Bush opened his talk at Cisco by suggesting it would be an "issues discussion" focused on how to secure the nation's energy independence and improve competitiveness. He said he wanted to engage in a conversation about "how America intends to shape our future and not fear the future."
I was prepared to pay the price of admission--suffering through an hour's worth of political posturing--if he'd make good on the rhetorical promise. Sad to say, somebody now owes me a refund.
Jumping from one talking point to another (those speechwriters back in Washington know how to earn their keep), Bush provided little follow-through and little depth to his comments. The audience heard a lot of standard stump lines about lowering taxes and being optimistic, but the president disappointed when it came to offering a big vision or specifics on how to mobilize a technology industry that's itching to help solve America's perennial energy crisis.
After six years in office, Bush and his administration are finally waking up to the fact that U.S. dependence on oil is bad news. Until now, Washington has been content to let the oil companies drill more holes in the ground. If that polluted pristine nature reserves, well, such is the price of modernity. If that contributed to the burning of more fossil fuels and resulted in more atmospheric pollution, well, the evidence about global warming is inconclusive. But with his popularity ratings skidding to new lows, Bush is changing his tune. He's now talking about ethanol and electric hybrids as if there was something new under the sun, and he's even paid lip service to hydrogen. Better late than never. So, welcome--seriously.
Unfortunately, the president let slip a golden opportunity to galvanize Silicon Valley into action.
Venture capitalists and CEOs say the search for energy alternatives could become the hot area. But their efforts to date have been sporadic. The commander in chief had one heckuva bully pulpit with which to issue a call to arms. Instead, he came across as genial and sometimes endearingly goofy, but utterly in over his head about the topic being discussed.
"Interestingly enough, tomorrow I'm going to be riding my bike in Napa Valley. I can't wait," Bush said. "I'll be plugged into an iPod. A lot of the reason the iPod exists is because of federal research dollars." Umm, Steve Jobs would surely remember history differently. But I think Bush's mangled reference has to do with government funded support for the Defense Advanced Research Projects Agency that led to the creation of the Internet.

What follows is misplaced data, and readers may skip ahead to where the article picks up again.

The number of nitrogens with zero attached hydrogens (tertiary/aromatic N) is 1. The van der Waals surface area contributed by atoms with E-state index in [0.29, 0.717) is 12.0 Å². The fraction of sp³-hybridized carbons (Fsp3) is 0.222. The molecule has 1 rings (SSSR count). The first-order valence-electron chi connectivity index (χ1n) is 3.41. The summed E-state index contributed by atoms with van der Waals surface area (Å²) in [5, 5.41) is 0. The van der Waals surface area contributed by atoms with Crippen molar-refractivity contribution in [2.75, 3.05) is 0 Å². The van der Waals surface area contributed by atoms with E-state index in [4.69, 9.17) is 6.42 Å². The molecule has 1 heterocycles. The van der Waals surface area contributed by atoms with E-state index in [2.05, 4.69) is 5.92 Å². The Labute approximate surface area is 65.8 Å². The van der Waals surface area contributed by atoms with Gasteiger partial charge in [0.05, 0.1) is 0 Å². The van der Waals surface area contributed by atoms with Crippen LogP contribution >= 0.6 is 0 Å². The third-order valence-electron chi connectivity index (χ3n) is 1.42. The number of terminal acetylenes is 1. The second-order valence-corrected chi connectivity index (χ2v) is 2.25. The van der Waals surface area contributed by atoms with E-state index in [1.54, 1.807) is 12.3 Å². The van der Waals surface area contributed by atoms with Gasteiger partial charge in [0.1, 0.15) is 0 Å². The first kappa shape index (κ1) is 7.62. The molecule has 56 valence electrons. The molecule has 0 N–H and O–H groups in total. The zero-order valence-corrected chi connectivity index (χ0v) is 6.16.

President Bush visits Silicon Valley
President speaks about competition during visit.
And yet compared with previous decades, DARPA's been starved by the government for the last six years. Mendel Rosenblum, a Stanford professor and founder of VMWare, recently bemoaned the state of government funding. And fellow Stanford prof Mark Horowitz noted 2007 will be the first year he won't receive DARPA help for one of his projects. Jim Clark, who helped start Netscape and Silicon Graphics--hardly a screaming Trotskyite--has described the situation as grim and now urges people to tell their friends to vote for the Democrats.
The president talked about how it's in the national interest to diversify as quickly as possible away from our reliance on hydrocarbons. But that takes research money and brainpower. Unfortunately, the administration hasn't done much to nurture the lifeblood of the U.S. tech industry. Thousands of foreign students are getting turned away, and research grants ain't what they used to be. Who could argue that Silicon Valley has not thrived by attracting the creme de la creme from around the world? But if the U.S. becomes less attractive to foreign graduate students, that's going to affect the quality of the work done in the technology industry.
OK, I've spent three-fourths of this space whining about what the president didn't say. What would I have wanted him to say? How about a Manhattan Project for energy independence?
The one good idea Bush offered during his talk was a pitch to make permanent the research and development tax credit. Don't stop there. The government should rewrite existing tax and investment regulations to favor the search for sustainable energy alternatives.
Create special incentives and tax breaks for start-ups and venture capitalists that set out to help break this logjam. At the same time, enlist the best brains private industry has to offer and provide them with the authority to shepherd the various projects through to completion.
In other words, bring technology to bear on the problem. But if this is to work, government can't sit on the sidelines like a spectator with its fingers crossed.
Charles Cooper is CNET News.com's executive editor of commentary.
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